Updated: 4 hours ago

University of Central Florida Greeks won’t hold social events, serve alcohol for 6 weeks this spring

ORLANDO — University of Central Florida fraternities and sororities won’t host social activities or any events with drinking for at least the first six weeks of the spring semester, up from the two-week ban on alcohol that has been in place in the pa...
Published: 12/08/17
Amid reports of rapes, beatings, cover-ups, grand jury to probe juvenile justice abuses

Amid reports of rapes, beatings, cover-ups, grand jury to probe juvenile justice abuses

Disturbed by stories about the rape of teens by supervisory staff, a pandemic of sometimes savage force, brutal beatdowns ordered by youth care workers and policies that permit the hiring of violent offenders, Miami-Dade’s state attorney wants to kno...
Published: 12/07/17
Henderson: Some basic facts about Hillsborough’s teacher pay imbroglio

Henderson: Some basic facts about Hillsborough’s teacher pay imbroglio

Hillsborough County’s public school teachers are horn-honking, voice-raising, sign-waving, foot-stomping mad, and I can’t blame them. They are paying for a problem they didn’t create. About one-third of the workforce was expecting to receive a $4,000...
Published: 12/07/17
In Watershed Ambassadors Program, Pasco students learn about natural Florida

In Watershed Ambassadors Program, Pasco students learn about natural Florida

SPRING HILL — On a small wooden dock at the Cross Bar Ranch, Cynthia Brinker gingerly pokes through the trappings in her fishing net, plucking out a tiny creature to examine close up. "What the heck is this?" the Weightman Middle School studen...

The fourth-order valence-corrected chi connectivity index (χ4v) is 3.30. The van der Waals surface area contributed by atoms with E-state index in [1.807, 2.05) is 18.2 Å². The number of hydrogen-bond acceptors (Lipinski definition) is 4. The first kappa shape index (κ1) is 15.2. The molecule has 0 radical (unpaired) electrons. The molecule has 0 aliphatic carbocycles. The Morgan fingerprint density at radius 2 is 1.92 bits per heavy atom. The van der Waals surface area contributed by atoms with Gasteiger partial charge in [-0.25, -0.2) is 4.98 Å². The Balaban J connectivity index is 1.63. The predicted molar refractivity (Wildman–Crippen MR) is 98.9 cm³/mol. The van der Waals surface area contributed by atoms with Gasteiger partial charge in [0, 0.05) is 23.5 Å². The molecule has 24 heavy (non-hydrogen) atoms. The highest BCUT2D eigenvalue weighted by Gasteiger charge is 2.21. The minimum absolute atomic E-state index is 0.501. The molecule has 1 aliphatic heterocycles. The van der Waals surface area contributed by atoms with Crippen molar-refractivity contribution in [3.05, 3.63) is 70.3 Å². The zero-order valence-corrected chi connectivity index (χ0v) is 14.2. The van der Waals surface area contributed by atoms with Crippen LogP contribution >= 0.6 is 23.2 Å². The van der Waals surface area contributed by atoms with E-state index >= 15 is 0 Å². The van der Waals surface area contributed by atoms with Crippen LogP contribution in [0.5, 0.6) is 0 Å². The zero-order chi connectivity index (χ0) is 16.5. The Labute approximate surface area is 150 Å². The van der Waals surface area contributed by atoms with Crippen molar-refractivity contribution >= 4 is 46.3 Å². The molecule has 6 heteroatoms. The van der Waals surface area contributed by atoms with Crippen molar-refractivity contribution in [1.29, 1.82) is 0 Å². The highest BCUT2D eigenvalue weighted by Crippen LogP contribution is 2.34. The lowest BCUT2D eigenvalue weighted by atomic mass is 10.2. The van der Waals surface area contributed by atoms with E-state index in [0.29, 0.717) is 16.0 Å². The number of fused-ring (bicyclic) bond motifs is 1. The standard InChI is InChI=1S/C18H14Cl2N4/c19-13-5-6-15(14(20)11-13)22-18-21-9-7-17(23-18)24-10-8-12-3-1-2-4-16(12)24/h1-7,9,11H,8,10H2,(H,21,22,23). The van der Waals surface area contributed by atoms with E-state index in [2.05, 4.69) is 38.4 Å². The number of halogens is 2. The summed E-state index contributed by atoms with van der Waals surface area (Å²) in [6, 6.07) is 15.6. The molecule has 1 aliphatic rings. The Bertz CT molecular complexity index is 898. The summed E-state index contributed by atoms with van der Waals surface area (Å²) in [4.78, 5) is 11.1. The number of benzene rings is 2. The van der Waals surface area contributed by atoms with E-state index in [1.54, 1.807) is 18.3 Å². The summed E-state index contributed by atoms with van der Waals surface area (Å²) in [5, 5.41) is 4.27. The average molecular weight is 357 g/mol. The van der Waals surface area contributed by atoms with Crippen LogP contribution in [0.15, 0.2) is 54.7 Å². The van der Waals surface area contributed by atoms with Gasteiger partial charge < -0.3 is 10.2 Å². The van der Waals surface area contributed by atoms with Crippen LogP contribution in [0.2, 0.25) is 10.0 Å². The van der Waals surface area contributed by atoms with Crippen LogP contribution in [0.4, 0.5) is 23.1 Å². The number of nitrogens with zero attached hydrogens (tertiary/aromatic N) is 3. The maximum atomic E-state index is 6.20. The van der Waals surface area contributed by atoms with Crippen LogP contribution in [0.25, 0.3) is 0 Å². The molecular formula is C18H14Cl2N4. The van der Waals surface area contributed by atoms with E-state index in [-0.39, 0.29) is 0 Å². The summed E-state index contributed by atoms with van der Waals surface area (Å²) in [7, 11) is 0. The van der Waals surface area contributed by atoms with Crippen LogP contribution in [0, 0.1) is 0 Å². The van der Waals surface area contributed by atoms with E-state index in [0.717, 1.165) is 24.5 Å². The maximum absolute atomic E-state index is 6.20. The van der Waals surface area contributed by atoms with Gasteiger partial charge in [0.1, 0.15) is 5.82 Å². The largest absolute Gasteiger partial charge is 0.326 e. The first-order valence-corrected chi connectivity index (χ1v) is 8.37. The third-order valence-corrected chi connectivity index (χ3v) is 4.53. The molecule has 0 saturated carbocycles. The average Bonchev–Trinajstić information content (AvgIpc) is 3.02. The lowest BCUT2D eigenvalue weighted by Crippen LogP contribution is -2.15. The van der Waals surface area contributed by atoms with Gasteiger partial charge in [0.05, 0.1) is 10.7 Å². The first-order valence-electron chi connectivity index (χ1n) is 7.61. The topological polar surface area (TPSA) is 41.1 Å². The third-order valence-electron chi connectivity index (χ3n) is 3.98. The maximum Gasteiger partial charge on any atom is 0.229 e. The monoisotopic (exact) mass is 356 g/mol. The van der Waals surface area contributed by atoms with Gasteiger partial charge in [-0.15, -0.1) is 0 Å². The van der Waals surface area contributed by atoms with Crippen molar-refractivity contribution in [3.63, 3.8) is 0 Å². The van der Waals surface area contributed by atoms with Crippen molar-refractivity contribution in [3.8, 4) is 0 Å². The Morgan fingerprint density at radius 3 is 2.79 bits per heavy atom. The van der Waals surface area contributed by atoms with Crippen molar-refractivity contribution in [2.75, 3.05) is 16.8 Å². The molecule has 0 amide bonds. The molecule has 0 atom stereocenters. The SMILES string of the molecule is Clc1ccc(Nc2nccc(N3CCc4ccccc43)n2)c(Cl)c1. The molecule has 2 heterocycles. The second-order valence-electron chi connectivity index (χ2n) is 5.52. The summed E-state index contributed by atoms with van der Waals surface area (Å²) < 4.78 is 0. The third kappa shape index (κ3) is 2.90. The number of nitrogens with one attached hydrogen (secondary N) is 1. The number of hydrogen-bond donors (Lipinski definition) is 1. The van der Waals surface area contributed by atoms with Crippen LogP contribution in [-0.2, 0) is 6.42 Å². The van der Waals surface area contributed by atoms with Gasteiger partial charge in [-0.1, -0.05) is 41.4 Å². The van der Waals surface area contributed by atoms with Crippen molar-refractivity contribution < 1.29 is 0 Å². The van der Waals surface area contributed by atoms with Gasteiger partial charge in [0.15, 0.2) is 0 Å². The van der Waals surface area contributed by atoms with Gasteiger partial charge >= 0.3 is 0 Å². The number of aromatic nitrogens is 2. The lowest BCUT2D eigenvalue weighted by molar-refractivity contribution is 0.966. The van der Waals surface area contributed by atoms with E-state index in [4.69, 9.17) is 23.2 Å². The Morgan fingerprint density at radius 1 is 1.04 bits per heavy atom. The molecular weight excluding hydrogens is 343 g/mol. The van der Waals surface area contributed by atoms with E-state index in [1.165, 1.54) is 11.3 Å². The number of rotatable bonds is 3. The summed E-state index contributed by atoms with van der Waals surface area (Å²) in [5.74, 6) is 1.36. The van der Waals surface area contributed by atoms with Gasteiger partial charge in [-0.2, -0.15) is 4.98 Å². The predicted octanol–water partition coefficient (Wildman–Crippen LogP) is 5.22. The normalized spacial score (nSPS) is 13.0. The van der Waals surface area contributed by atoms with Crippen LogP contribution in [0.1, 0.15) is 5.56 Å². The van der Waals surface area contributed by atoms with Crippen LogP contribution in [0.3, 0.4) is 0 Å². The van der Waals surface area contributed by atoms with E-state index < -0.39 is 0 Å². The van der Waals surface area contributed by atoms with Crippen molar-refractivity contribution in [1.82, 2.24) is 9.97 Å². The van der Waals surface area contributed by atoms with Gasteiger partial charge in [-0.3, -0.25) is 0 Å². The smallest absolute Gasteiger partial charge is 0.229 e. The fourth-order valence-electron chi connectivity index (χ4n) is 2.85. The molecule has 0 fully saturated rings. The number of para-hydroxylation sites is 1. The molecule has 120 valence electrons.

Published: 12/06/17
Updated: 12/07/17
Crognale named 2018 Hernando Principal of the Year

Crognale named 2018 Hernando Principal of the Year

BROOKSVILLE — For just a year and a half, Steve Crognale has been the principal at the Endeavor and Discovery Academies. But now, he’s been named the Hernando School District Principal of the Year for 2018. Endeavor serves students, most of them hig...
Published: 12/06/17
‘It’s like an insane nightmare’: Parents question private company hired to drive special needs kids to school

‘It’s like an insane nightmare’: Parents question private company hired to drive special needs kids to school

RIVERVIEW — As a foster parent with two sons of her own, Kayla Storey is skilled at calming first-day-of-school jitters. But this school year, Storey says she’s the one waking up every weekday with a knot in her stomach.It’s been there ever since th...
Updated: 4 hours ago
Why do universities handle sexual assault cases, anyway?

Why do universities handle sexual assault cases, anyway?

News stories about campus sexual assault often get the question, "Why do schools handle these cases, anyway?"Readers often wonder how universities got tasked with handling these convoluted cases in the first place. Where, they ask, do the police come...
Updated: 8 hours ago
Hillsborough teachers keep the heat on after $92 bonus offer

Hillsborough teachers keep the heat on after $92 bonus offer

TAMPA — The second Hillsborough County School Board meeting in less than a month took place Tuesday against a backdrop of honking car horns, cheering teachers and audience members moving through the room in shifts.Dressed in blue union-issued T-shirt...
Published: 12/05/17
Updated: 12/06/17
Hillsborough school district names Teacher of the Year finalists

Hillsborough school district names Teacher of the Year finalists

Finalists were announced Tuesday for Hillsborough County Teacher of the year and other honors.Winners will be announced at a banquet on Jan. 16.The finalists for teacher of the year are: Jennifer Jackson, seventh grade science, Stewart Middle; Alexa ...
Published: 12/05/17